WASHINGTON, May 20 (Reuters) - The Biden administration's
tax enforcement proposal would require that cryptocurrency
transfers over $10,000 be reported to the Internal Revenue
Service and would more than double the IRS workforce over a
decade, the U.S. Treasury said on Thursday.
The plans were part of a Treasury report detailing the Biden
Administration's proposal to invest some $80 billion into the
U.S. tax agency through 2031 to improve compliance an revenue
"As with cash transactions, businesses that receive
cryptoassets with a fair market value of more than $10,000 would
also be reported on," the Treasury said in the report, which
noted that these assets, are likely to grow in importance over
the next decade as a part of business income.
Cryptocurrency assets currently have a market capitalization
of about $2 trillion.
The Treasury disclosure blunted a rally in the dollar value
of bitcoin on Thursday - to a 6% gain from an earlier
10% rise. The gains came a day after bitcoin fell
as much as 30% and number two digital currency ether
The reporting requirements, depending on how they are
structured, could also allow the government to gain insight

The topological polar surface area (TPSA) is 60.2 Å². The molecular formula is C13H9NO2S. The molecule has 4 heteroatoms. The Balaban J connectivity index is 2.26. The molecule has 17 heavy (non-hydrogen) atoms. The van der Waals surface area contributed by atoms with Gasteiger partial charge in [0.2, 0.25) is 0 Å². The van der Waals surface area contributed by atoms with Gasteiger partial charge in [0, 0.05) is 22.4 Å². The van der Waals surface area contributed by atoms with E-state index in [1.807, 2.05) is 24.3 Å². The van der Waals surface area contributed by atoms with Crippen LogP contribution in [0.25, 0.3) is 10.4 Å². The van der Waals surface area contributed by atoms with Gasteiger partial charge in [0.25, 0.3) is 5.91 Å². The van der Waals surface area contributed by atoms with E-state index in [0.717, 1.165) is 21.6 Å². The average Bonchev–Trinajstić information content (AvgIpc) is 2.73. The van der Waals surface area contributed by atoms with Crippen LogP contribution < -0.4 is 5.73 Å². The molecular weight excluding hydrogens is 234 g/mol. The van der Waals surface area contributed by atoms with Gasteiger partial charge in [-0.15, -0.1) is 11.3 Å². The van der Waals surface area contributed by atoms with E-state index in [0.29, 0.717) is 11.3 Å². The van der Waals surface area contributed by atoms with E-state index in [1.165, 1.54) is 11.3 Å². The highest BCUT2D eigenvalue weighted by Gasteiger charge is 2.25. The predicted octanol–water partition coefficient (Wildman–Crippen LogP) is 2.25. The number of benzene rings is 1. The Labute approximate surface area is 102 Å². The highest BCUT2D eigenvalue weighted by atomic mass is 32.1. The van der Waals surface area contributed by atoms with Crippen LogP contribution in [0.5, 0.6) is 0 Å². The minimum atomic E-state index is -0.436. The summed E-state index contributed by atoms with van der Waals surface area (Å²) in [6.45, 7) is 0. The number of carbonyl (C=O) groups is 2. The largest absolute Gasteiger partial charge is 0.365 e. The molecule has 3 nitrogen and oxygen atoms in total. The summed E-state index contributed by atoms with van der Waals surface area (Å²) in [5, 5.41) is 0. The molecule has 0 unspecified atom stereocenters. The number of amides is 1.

about U.S. companies that are extorted to pay hackers ransoms,
almost invariably in cryptocurrency, to regain control of their
Law enforcement and private sector cybersecurity experts
alike have complained that a lack of transparency around these
ransonware incidents contributes to their continued occurrence.
The Treasury's report said the proposed IRS investments
would add a total of more than 86,000 full-time equivalent
employees to the agency's ranks over the next decade, reversing
a long-term decline and more than doubling the 2019 IRS
workforce of 73,554 full-time equivalent positions.
It said the investment plan would allow for the hiring of
least 5,000 additional enforcement personnel over the decade.
SHRINK THE GAP
The Treasury said its proposal would shrink by about 10% the
"tax gap" that it estimates at about $7 trillion or 3% of U.S.
economic output over the next decade, raising some $700 billion
in a "conservative" estimate.
The tax gap - the difference between taxes legally owed and
those collected by the IRS - was estimated at $584 billion in
2019, according to the policy paper.
By the second decade, it estimated that the investments
would yield $1.6 trillion in additional revenue, as revenue
agents hired in prior years gain experience in dealing with
highly complex tax returns filed by wealthy individuals.
The IRS investment plan also would replace the Treasury's
1960s-era computer architecture with new
machine-learning-capable systems that will be better able to
detect suspect tax returns. IRS is the only federal agency with
computers that run on the antiquated Common Business-Oriented
Language (COBOL) system, Treasury said.
(Reporting by David Lawder; Additional reporting by Raphael
Editing by Chizu Nomiyama and Marguerita Choy)